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BBC's Nick Bryant in South Carolina
"Even before the polls shut Senator McCain conceded defeat"
 real 28k

The BBC's Nick Bryant reports
"A brutal and sometimes ugly campaign"
 real 28k

Sunday, 20 February, 2000, 06:35 GMT
Conservatives reject radical option

John McCain shakes hands
McCain tried to reach out to independents and Democrat voters


By Stephen Sackur in South Carolina  

George W Bush won a key victory over opponent John McCain in the South Carolina primary with overwhelming support from core Republican constituencies.

Mr McCain gambled that he could win over enough registered independents and Democrats to vote in the Republican primary to neutralise the obvious advantage that Mr Bush had among Republican voters.

But it did not work.

Looking at the figures, Mr McCain did not win overwhelmingly among non-Republicans, and Mr Bush did win overwhelmingly in his own party. It propelled Mr Bush to a substantial victory.

Strong conservative base

South Carolina is a deeply conservative state, and Christian conservatives form the bedrock of the party.

George W Bush and voter In the end Republicans felt more comfortable with George W Bush
They are one-third of the voters in the state, and Mr Bush was able to win two-thirds of their vote.

The McCain people are spinning this as the cause of their defeat, saying that they were brought down by the strength of the Christian conservative movement.

They are laying blame at the feet of Pat Robertson, who heads the Christian Coalition, and other conservative Christian leaders who came out in strong support of George W Bush.

Heading off a hijacking

But it is more complicated than that.

Mr McCain had openly courted independents and Democrats in the weeks leading up to the primary, and he was successful in drawing more Democrats to the polls than traditionally vote in a South Carolina Republican primary.

It was a necessary strategy. South Carolina was much more natural Bush territory than McCain territory, and Mr McCain had to do something to overcome his weakness with traditional Republican voters.

But those traditional Republican voters, and not just Christian conservatives, resented the idea that a McCain victory would in a sense be a victory for independents and Democrats.

They did not want their party nominating process hijacked by non-Republicans, and they saw a danger in that with John McCain.

Many of them went to the polls determined to give Mr Bush a true Republican victory.

Must wins for Mr McCain

The next two primaries in Arizona and in Michigan are now critical, especially for John McCain.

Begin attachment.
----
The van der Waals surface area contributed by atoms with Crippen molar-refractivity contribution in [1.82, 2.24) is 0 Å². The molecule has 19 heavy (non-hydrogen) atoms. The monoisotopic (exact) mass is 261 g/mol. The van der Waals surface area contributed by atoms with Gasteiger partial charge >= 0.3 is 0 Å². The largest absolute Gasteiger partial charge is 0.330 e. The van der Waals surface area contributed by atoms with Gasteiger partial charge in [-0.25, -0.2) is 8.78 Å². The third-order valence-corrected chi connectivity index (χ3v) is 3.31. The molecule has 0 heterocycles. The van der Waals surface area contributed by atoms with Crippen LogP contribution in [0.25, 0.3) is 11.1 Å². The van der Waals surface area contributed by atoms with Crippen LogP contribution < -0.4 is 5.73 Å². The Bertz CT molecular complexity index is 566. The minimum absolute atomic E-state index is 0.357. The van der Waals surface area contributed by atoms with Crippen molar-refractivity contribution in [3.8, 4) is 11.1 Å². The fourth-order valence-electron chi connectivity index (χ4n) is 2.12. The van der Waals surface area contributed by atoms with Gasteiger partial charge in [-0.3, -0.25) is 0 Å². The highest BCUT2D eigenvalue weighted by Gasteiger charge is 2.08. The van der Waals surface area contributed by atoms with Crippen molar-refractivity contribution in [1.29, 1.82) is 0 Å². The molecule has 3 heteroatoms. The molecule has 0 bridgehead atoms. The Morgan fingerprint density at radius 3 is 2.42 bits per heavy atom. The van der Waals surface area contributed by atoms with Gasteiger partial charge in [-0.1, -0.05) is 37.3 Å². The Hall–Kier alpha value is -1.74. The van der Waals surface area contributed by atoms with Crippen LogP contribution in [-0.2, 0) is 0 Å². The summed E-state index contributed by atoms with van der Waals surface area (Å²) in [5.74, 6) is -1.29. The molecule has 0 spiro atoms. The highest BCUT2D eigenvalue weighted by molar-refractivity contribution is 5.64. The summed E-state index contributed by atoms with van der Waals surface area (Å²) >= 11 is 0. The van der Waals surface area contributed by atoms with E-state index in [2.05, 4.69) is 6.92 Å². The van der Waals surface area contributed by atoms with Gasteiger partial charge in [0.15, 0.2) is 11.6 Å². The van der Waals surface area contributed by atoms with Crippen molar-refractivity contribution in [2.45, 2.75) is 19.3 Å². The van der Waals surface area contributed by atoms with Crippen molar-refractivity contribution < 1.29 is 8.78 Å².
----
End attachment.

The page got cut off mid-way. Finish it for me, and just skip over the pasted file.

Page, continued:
All three candidates All three candidates are heading for the next primaries in Michigan and Arizona
To stay credible as a potential Republican nominee, he has to win those two primaries.

He is expected to win in Arizona, his home state, but the challenge for him will be to beat Mr Bush in Michigan.

If he can win in Michigan, he will say that his insurgent campaign is back on track.

He will argue in Michigan that Mr Bush is taking the party to the right, and that Mr Bush is allying himself with a dangerously narrow brand of Christian conservatism.

But Mr McCain has to prove that he can reach out across the Republican spectrum and not rely on independent and Democratic voters because in the end, to win the Republican nomination, one has got to win Republican votes.

Mr Bush bounces back

South Carolina was the race that George W Bush could not have afforded to lose.

If he had lost here, many people would have questioned his ability to win the nomination because the state was such fertile ground for his conservative message.

It would have given the impression of a candidate who had lost his message and his support.

But he has stemmed the flow of momentum to John McCain.

The race turns national

Mr Bush is now in good shape to launch an effective campaign across the nation.

He has much more money than Mr McCain, and looking beyond Michigan and Arizona, Mr Bush has to be confident that he can do well in the key states of California and New York and a host of others in early March.

In the end, when it turns into much more of a national campaign, George W Bush is the candidate with the resources and the organisation on the ground.

Tonight, having won South Carolina, George Bush is going to be feeling much more confident about winning this nomination by the middle of March.

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See also:
20 Feb 00 |  Americas
Bush wins South Carolina
19 Feb 00 |  Americas
In quotes: South Carolina's dirty campaign
20 Feb 00 |  Americas
McCain fights on
04 Jan 00 |  Profiles
George W Bush: Out of his father's shadow
07 Jan 00 |  States
South Carolina
19 Feb 00 |  Americas
Big turnout in key US poll
08 Feb 00 |  Americas
Republican's negative campaign row

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